opportunity to learn more about the computer programming part.
- Is Robofest a single season-end competition, or are there
multiple events in which teams can participate? - A team can
participate in only one qualifying competition. If they qualify, they
will be invited to compete at the regional level and later the World
Robofest Championship in early May. There will be after-glow events and
associate competitions that any team can participate in June.
- I see the age divisions are (4)5th ~ 8th and 9th ~ 12th grades.
Is this merely a recommendation? Is there a clearly defined age
cut-off date? Can younger, advanced kids participate? - Our general
rule is that playing up is fine. But playing down requires the
submission of age division waiver form and Lawrence Tech Robofest
- What is the Robofest Exhibition? - The Exhibition is an
opportunity for students to demonstrate any type of robotics project.
Robots can dance, play the piano, make hamburgers, play soccer, etc. We
encourage full creativity.
- How does the unveiled unknown mission/problem in Games work?
- A portion of the Game Competition mission is unveiled on the day of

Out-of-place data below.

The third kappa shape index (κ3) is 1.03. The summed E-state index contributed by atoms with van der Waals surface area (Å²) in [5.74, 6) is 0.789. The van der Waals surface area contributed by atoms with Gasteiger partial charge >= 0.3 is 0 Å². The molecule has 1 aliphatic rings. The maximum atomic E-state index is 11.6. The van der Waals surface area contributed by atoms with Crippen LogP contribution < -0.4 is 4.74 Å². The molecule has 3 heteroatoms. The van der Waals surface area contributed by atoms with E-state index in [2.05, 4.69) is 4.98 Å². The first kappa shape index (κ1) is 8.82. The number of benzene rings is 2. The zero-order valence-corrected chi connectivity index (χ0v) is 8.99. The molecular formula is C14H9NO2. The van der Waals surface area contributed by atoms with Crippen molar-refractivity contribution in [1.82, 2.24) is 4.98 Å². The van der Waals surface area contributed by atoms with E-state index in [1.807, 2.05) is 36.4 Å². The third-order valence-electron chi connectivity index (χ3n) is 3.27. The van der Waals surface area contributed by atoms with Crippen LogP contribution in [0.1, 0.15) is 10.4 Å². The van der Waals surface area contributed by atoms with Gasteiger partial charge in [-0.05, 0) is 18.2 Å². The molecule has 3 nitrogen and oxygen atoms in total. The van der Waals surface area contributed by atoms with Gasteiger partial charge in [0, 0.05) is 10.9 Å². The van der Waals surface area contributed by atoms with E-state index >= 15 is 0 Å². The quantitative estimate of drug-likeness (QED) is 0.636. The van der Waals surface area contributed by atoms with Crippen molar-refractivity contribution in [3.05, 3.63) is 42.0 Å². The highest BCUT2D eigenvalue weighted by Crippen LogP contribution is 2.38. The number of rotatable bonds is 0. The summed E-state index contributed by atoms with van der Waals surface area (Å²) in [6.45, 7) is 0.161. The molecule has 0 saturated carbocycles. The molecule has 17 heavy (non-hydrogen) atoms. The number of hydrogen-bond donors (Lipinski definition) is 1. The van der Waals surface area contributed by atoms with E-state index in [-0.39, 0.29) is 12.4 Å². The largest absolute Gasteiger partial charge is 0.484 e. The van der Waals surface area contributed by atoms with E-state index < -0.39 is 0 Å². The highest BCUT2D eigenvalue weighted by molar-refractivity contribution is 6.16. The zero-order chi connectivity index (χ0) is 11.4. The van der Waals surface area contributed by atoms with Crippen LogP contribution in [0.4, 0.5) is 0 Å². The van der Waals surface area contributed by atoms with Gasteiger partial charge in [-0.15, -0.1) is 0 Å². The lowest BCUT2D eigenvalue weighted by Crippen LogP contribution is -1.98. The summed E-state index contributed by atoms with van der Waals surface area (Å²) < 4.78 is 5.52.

the competition during the opening ceremonies. Students must program
their robots without adult assistance after the unveiled mission is
announced. Thus, adults are not allowed in the team pit area after the
unveiling of the unknown mission.
- I am a coach who has competed before and I am interested in
taking my team to a higher programming level. I am not familiar with any
of the higher levels (C or Java). Can you help me with a source of
training or instruction that will aid me? - Lawrence Technological
University will schedule a series of workshops starting in January to
help students and coaches. Also, join the eNews list to hear about our
Webinars. Also visit the following link:
- I would like to start a neighborhood team to compete in Robofest.
Does a team have to be from a school? - Robofest encourages all
types of teams; home schools, charter schools, private schools, public
schools, neighborhood groups, civic groups, clubs, churches, scouts,
- Can a team enter more than one category? - No. A team can
choose only one category at one site.
- Can a coach have multiple teams at a site? - Yes.
- Can a coach have multiple coach IDs? - Yes.
- Can a team member join more than one team? - It may be
possible if the coach thinks the student can handle multiple tasks.
However, in general, it is not recommended. There may be time conflicts
during the competition.